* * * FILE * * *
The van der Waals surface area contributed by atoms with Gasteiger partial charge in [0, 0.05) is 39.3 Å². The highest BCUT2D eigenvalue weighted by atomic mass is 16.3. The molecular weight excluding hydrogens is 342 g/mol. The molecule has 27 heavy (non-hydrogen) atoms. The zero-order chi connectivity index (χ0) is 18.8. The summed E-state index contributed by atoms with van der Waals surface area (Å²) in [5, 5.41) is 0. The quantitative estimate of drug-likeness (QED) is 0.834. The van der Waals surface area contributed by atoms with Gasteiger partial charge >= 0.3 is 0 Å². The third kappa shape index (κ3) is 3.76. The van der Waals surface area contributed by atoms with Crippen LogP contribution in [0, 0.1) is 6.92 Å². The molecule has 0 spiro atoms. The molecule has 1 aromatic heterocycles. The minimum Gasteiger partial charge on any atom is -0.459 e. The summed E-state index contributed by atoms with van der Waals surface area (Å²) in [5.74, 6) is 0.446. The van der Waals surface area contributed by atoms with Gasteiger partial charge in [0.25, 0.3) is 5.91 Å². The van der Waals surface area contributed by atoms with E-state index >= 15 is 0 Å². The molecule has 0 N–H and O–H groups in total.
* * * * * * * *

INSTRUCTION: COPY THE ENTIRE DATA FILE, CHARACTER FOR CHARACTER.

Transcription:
The van der Waals surface area contributed by atoms with Gasteiger partial charge in [0, 0.05) is 39.3 Å². The highest BCUT2D eigenvalue weighted by atomic mass is 16.3. The molecular weight excluding hydrogens is 342 g/mol. The molecule has 27 heavy (non-hydrogen) atoms. The zero-order chi connectivity index (χ0) is 18.8. The summed E-state index contributed by atoms with van der Waals surface area (Å²) in [5, 5.41) is 0. The quantitative estimate of drug-likeness (QED) is 0.834. The van der Waals surface area contributed by atoms with Gasteiger partial charge >= 0.3 is 0 Å². The third kappa shape index (κ3) is 3.76. The van der Waals surface area contributed by atoms with Crippen LogP contribution in [0, 0.1) is 6.92 Å². The molecule has 0 spiro atoms. The molecule has 1 aromatic heterocycles. The minimum Gasteiger partial charge on any atom is -0.459 e. The summed E-state index contributed by atoms with van der Waals surface area (Å²) in [5.74, 6) is 0.446. The van der Waals surface area contributed by atoms with Gasteiger partial charge in [0.25, 0.3) is 5.91 Å². The van der Waals surface area contributed by atoms with E-state index >= 15 is 0 Å². The molecule has 0 N–H and O–H groups in total.